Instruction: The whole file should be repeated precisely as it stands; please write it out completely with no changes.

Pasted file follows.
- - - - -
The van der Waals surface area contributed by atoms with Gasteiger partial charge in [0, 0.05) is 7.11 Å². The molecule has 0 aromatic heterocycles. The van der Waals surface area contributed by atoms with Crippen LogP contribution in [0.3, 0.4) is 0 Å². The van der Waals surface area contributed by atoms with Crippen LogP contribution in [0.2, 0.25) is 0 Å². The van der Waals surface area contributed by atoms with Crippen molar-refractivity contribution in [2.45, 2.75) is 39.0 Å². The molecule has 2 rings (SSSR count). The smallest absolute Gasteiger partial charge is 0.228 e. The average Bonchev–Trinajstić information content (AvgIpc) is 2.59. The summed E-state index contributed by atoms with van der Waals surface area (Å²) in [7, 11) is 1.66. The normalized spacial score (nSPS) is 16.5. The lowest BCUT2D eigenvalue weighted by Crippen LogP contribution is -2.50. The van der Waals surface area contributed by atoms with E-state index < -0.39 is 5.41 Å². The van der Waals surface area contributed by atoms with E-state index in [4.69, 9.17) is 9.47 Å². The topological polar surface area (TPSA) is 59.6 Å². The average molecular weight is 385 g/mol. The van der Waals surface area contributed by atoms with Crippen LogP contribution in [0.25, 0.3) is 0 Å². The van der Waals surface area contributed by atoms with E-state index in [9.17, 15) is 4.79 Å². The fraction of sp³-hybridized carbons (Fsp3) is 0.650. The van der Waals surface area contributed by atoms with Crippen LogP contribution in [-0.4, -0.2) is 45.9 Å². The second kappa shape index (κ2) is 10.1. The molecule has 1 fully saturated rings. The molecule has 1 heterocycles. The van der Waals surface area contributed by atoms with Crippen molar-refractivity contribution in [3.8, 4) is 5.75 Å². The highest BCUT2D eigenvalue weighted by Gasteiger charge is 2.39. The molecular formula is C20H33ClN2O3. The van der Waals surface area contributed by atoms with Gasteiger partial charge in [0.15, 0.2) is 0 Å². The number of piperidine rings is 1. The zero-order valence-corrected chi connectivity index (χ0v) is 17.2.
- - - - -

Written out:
The van der Waals surface area contributed by atoms with Gasteiger partial charge in [0, 0.05) is 7.11 Å². The molecule has 0 aromatic heterocycles. The van der Waals surface area contributed by atoms with Crippen LogP contribution in [0.3, 0.4) is 0 Å². The van der Waals surface area contributed by atoms with Crippen LogP contribution in [0.2, 0.25) is 0 Å². The van der Waals surface area contributed by atoms with Crippen molar-refractivity contribution in [2.45, 2.75) is 39.0 Å². The molecule has 2 rings (SSSR count). The smallest absolute Gasteiger partial charge is 0.228 e. The average Bonchev–Trinajstić information content (AvgIpc) is 2.59. The summed E-state index contributed by atoms with van der Waals surface area (Å²) in [7, 11) is 1.66. The normalized spacial score (nSPS) is 16.5. The lowest BCUT2D eigenvalue weighted by Crippen LogP contribution is -2.50. The van der Waals surface area contributed by atoms with E-state index < -0.39 is 5.41 Å². The van der Waals surface area contributed by atoms with E-state index in [4.69, 9.17) is 9.47 Å². The topological polar surface area (TPSA) is 59.6 Å². The average molecular weight is 385 g/mol. The van der Waals surface area contributed by atoms with Crippen LogP contribution in [0.25, 0.3) is 0 Å². The van der Waals surface area contributed by atoms with E-state index in [9.17, 15) is 4.79 Å². The fraction of sp³-hybridized carbons (Fsp3) is 0.650. The van der Waals surface area contributed by atoms with Crippen LogP contribution in [-0.4, -0.2) is 45.9 Å². The second kappa shape index (κ2) is 10.1. The molecule has 1 fully saturated rings. The molecule has 1 heterocycles. The van der Waals surface area contributed by atoms with Crippen molar-refractivity contribution in [3.8, 4) is 5.75 Å². The highest BCUT2D eigenvalue weighted by Gasteiger charge is 2.39. The molecular formula is C20H33ClN2O3. The van der Waals surface area contributed by atoms with Gasteiger partial charge in [0.15, 0.2) is 0 Å². The number of piperidine rings is 1. The zero-order valence-corrected chi connectivity index (χ0v) is 17.2.